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6 min read

Google’s John Mueller: No Reason to Nofollow Outbound Links – Impact for PR/Press

This article was updated on: 07.02.2022

Google’s spokesperson John Mueller has confirmed during a Webmaster Central Hangout that there is no benefit to publications using the nofollow attribute on outbound links.

This means that publications who apply the nofollow tag – including many of the red top and national newspapers – needn’t be doing so as not only is there no benefit to doing so, there’s also a potential missed opportunity if they do. Here, we’ll explore what that means for link builders, PRs and webmasters/the press.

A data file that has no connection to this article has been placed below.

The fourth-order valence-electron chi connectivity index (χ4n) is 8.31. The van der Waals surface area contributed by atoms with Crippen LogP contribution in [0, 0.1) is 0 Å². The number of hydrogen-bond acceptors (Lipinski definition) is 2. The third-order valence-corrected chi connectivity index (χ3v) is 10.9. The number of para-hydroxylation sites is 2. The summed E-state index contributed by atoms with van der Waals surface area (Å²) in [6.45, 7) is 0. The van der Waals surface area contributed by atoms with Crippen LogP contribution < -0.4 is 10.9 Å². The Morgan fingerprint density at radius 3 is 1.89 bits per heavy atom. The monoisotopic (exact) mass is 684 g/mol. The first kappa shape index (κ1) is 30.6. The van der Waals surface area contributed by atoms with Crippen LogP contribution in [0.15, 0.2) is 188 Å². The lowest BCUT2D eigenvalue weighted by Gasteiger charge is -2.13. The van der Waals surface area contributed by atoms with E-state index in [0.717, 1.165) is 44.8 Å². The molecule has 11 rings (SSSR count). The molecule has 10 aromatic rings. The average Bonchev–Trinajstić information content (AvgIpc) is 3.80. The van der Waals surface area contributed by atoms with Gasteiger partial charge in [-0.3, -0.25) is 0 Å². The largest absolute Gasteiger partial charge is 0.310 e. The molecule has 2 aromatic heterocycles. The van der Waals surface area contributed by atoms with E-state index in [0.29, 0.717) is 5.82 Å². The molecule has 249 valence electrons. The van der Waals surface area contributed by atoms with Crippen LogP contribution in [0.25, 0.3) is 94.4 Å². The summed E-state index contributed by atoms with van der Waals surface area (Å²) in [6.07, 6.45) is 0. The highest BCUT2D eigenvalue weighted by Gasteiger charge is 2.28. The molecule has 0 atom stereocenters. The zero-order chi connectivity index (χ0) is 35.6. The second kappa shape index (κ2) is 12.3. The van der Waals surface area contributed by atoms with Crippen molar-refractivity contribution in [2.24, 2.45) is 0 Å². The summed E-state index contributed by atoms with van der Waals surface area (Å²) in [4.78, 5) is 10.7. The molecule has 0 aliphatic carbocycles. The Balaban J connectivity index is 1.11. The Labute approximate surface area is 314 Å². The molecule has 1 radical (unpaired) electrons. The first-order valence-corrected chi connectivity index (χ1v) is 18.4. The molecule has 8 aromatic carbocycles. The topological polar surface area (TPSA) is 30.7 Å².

What is a ‘nofollow’?

Nofollow is the attribute applied to any link where the publisher does not wish for that link to be counted as a ‘vote’ for the target website. In a world where links equal votes and more votes mean higher rankings, this is important in ensuring that any links being obtained in any way other than ‘naturally earned’ are not passing SEO value to their recipients.

This concept of ‘naturally earned’ is where we’ve seen publishers start to become a bit unstuck in recent years. Because it is well known that including a hyperlink from your site to someone else’s passing ‘link value’ (sometimes called ‘link juice’) to the target site, many have, mistakenly, assumed that passing of value means that value is being ‘leaked’ out of the linking site and passed to the target site.